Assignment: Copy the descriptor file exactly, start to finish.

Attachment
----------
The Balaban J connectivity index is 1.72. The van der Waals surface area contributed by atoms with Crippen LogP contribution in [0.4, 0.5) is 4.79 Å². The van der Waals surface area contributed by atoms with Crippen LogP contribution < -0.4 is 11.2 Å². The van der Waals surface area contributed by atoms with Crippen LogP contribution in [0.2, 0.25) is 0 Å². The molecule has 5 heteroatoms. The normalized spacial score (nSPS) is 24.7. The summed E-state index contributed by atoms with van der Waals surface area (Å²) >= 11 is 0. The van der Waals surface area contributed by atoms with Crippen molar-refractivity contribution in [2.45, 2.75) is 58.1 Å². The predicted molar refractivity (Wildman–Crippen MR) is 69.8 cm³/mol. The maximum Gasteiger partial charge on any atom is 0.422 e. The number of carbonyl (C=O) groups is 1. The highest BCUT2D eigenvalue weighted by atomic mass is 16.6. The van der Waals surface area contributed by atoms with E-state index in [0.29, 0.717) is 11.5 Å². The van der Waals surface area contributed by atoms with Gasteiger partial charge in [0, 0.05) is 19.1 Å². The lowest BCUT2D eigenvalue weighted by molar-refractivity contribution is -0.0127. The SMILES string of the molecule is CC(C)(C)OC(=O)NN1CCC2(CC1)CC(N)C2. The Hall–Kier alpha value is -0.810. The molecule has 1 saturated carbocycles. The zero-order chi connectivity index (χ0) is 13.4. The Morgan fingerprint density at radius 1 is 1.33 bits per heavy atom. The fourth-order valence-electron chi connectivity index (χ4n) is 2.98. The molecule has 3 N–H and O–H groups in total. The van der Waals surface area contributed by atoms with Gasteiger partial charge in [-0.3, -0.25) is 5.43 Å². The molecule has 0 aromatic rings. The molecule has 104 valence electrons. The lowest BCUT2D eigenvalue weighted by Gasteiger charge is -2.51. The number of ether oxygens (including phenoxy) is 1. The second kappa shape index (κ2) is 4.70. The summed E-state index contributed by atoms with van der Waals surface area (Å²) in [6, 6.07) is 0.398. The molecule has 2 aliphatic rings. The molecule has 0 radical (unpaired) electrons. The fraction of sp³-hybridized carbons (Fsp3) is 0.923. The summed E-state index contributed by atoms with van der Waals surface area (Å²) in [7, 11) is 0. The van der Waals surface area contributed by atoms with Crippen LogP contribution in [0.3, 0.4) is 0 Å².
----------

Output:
The Balaban J connectivity index is 1.72. The van der Waals surface area contributed by atoms with Crippen LogP contribution in [0.4, 0.5) is 4.79 Å². The van der Waals surface area contributed by atoms with Crippen LogP contribution < -0.4 is 11.2 Å². The van der Waals surface area contributed by atoms with Crippen LogP contribution in [0.2, 0.25) is 0 Å². The molecule has 5 heteroatoms. The normalized spacial score (nSPS) is 24.7. The summed E-state index contributed by atoms with van der Waals surface area (Å²) >= 11 is 0. The van der Waals surface area contributed by atoms with Crippen molar-refractivity contribution in [2.45, 2.75) is 58.1 Å². The predicted molar refractivity (Wildman–Crippen MR) is 69.8 cm³/mol. The maximum Gasteiger partial charge on any atom is 0.422 e. The number of carbonyl (C=O) groups is 1. The highest BCUT2D eigenvalue weighted by atomic mass is 16.6. The van der Waals surface area contributed by atoms with E-state index in [0.29, 0.717) is 11.5 Å². The van der Waals surface area contributed by atoms with Gasteiger partial charge in [0, 0.05) is 19.1 Å². The lowest BCUT2D eigenvalue weighted by molar-refractivity contribution is -0.0127. The SMILES string of the molecule is CC(C)(C)OC(=O)NN1CCC2(CC1)CC(N)C2. The Hall–Kier alpha value is -0.810. The molecule has 1 saturated carbocycles. The zero-order chi connectivity index (χ0) is 13.4. The Morgan fingerprint density at radius 1 is 1.33 bits per heavy atom. The fourth-order valence-electron chi connectivity index (χ4n) is 2.98. The molecule has 3 N–H and O–H groups in total. The van der Waals surface area contributed by atoms with Gasteiger partial charge in [-0.3, -0.25) is 5.43 Å². The molecule has 0 aromatic rings. The molecule has 104 valence electrons. The lowest BCUT2D eigenvalue weighted by Gasteiger charge is -2.51. The number of ether oxygens (including phenoxy) is 1. The second kappa shape index (κ2) is 4.70. The summed E-state index contributed by atoms with van der Waals surface area (Å²) in [6, 6.07) is 0.398. The molecule has 2 aliphatic rings. The molecule has 0 radical (unpaired) electrons. The fraction of sp³-hybridized carbons (Fsp3) is 0.923. The summed E-state index contributed by atoms with van der Waals surface area (Å²) in [7, 11) is 0. The van der Waals surface area contributed by atoms with Crippen LogP contribution in [0.3, 0.4) is 0 Å².